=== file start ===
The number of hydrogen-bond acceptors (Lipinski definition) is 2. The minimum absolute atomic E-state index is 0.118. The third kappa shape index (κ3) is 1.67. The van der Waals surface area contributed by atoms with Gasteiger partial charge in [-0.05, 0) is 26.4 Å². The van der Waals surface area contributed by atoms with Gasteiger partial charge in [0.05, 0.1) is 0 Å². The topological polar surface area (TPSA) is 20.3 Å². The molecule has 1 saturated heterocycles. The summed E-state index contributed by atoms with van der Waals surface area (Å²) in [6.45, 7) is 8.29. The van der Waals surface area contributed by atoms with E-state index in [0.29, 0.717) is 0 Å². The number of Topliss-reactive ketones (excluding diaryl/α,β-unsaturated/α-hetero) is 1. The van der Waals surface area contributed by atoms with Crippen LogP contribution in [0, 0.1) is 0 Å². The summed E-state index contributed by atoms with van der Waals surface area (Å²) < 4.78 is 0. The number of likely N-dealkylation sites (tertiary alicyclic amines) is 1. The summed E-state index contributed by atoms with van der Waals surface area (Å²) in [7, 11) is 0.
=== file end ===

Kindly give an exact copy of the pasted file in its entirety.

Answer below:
The number of hydrogen-bond acceptors (Lipinski definition) is 2. The minimum absolute atomic E-state index is 0.118. The third kappa shape index (κ3) is 1.67. The van der Waals surface area contributed by atoms with Gasteiger partial charge in [-0.05, 0) is 26.4 Å². The van der Waals surface area contributed by atoms with Gasteiger partial charge in [0.05, 0.1) is 0 Å². The topological polar surface area (TPSA) is 20.3 Å². The molecule has 1 saturated heterocycles. The summed E-state index contributed by atoms with van der Waals surface area (Å²) in [6.45, 7) is 8.29. The van der Waals surface area contributed by atoms with E-state index in [0.29, 0.717) is 0 Å². The number of Topliss-reactive ketones (excluding diaryl/α,β-unsaturated/α-hetero) is 1. The van der Waals surface area contributed by atoms with Crippen LogP contribution in [0, 0.1) is 0 Å². The summed E-state index contributed by atoms with van der Waals surface area (Å²) < 4.78 is 0. The number of likely N-dealkylation sites (tertiary alicyclic amines) is 1. The summed E-state index contributed by atoms with van der Waals surface area (Å²) in [7, 11) is 0.